Relevant front?

Published September 18, 2017
The writer is an Islamabad-based journalist.
The writer is an Islamabad-based journalist.

NOTWITHSTANDING Pakistan’s response to mounting US pressure with a series of steps on the foreign policy front, the challenges faced by the country primarily remain on the home front. In the wake of Donald Trump’s warning, Pakistani envoys from key locations were summoned for consultations while the newly appointed foreign minister was dispatched to four capitals beginning with Beijing, followed by Tehran, Ankara and Moscow.

Attending the annual session of the UN General Assembly, the main objective of Prime Minister Shahid Khaqan Abbasi and Foreign Minister Khawaja Asif will be to reduce friction with the US.

Once again however, Pakistan’s policymakers are in danger of failure to comprehend the root of the challenges besieging the country. Beyond the matter of more than Pakistan’s regular share of internal policy failures lies the equally obvious matter of resolving issues that have run the country’s system of governance and key elements of the economy into the ground.

The rulers fail to understand the roots of our slide.

A failure to urgently grasp the gravity of Pakistan’s internal erosion will weaken the country further at a time when national unity is needed to face an array of challenges.

Though the security establishment here has often been criticised for nurturing militant elements that have come to haunt the country’s future, there’s more to this dismal outlook than just a conscious choice by key decision-makers. A failure to address the many gaps surrounding Pakistan’s framework of internal security and policing is equally responsible for the state’s poor capacity to build safeguards to halt the slide.

In recent weeks, two examples of the ways in which Pakistan’s higher educational system continues to slide illustrated an oft-ignored story in the power corridors of Islamabad.

First came the news of a Karachi university student whose alleged involvement in a failed assassination attempt on MQM leader Khawaja Izharul Hasan put the spotlight on inroads made by radicals in institutions of higher learning. The case has prompted an array of prescriptions ranging from a revival of unions for students to gain greater responsibility of their own affairs, to handing over of data of students to intelligence agencies and the police. Clearly, there is a pressing need to revitalise places of learning across Pakistan, though exactly how that will be done remains unclear.

Second, news from the annually published Times Higher Education University Rankings this year included just four Pakistani universities among the top 1,000, down from seven a year ago. That in itself is much worse than a simple national embarrassment. It is a powerful reminder of the ways in which the quality of state-provided higher education in Pakistan is in a shambles, with the ruling structure too obsessed with matters of concrete, including infrastructure like fancy bus projects, speed trains, new airports and big roads rather than empowerment of forums like universities to energise young minds.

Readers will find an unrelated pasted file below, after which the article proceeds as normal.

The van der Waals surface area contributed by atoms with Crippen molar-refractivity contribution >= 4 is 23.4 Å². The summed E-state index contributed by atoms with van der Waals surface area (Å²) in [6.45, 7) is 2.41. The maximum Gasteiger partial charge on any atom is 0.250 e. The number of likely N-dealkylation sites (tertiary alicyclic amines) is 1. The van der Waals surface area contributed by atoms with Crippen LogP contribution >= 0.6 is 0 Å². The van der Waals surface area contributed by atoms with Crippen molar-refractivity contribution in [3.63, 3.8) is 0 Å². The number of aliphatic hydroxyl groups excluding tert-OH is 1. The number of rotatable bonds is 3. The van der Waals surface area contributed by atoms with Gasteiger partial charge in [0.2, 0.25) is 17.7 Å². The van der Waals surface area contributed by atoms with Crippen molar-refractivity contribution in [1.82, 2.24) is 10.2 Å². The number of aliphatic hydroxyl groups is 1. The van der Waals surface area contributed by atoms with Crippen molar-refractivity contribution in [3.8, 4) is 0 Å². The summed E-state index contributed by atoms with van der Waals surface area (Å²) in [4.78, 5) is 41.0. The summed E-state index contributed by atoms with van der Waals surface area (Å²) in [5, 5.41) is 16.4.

This anomaly speaks volumes for not just the failure of successive governments to embrace priorities where they would matter the most to ordinary Pakistanis. Such gaps also underline the harsh consequences for the economy and development of society.

With Pakistan’s literacy level trailing significantly behind that of successful developing countries, the country can bid goodbye to promising prospects of a fast-paced period of industrial growth or the sustained and impressive revival of a sector like agriculture. Pakistan’s recent census has concluded that almost two-thirds of the country’s population are rural dwellers — a fact that has once again reinforced the significance of agriculture in Pakistan’s overall economic framework.

And last but not least, the failure of successive governments to revitalise education at the school level or healthcare in the public sector has only given an impetus to the same services provided by the private sector. Tragically, however, such basics across Pakistan remain well beyond the reach of the country’s mainstream population.

Such trends together reinforce the notion of Pakistan’s weakening as a state, given its failure to provide adequately for its subjects. Moreover, the state’s abdication of responsibility over time with regard to parts of the country was the very element that created space for non-state groups such as militants driven by a hard-line interpretation of religion to seize control.

Ultimately, it is hardly surprising that Pakistan finds itself under attack on the foreign policy front. In view of the Pakistani state’s failure to see to its own responsibilities, non-state elements appear to be moving in.

Though the threat from Washington forced Prime Minister Abbasi to assemble Pakistan’s top diplomatic resources for a comprehensive response, the ruling structure cannot remain oblivious to the gaps within. Ultimately, Pakistan’s salvation will only come from its ability to take charge of its own turf.

The writer is an Islamabad-based journalist.

farhanbokhari@gmail.com

Published in Dawn, September 18th, 2017

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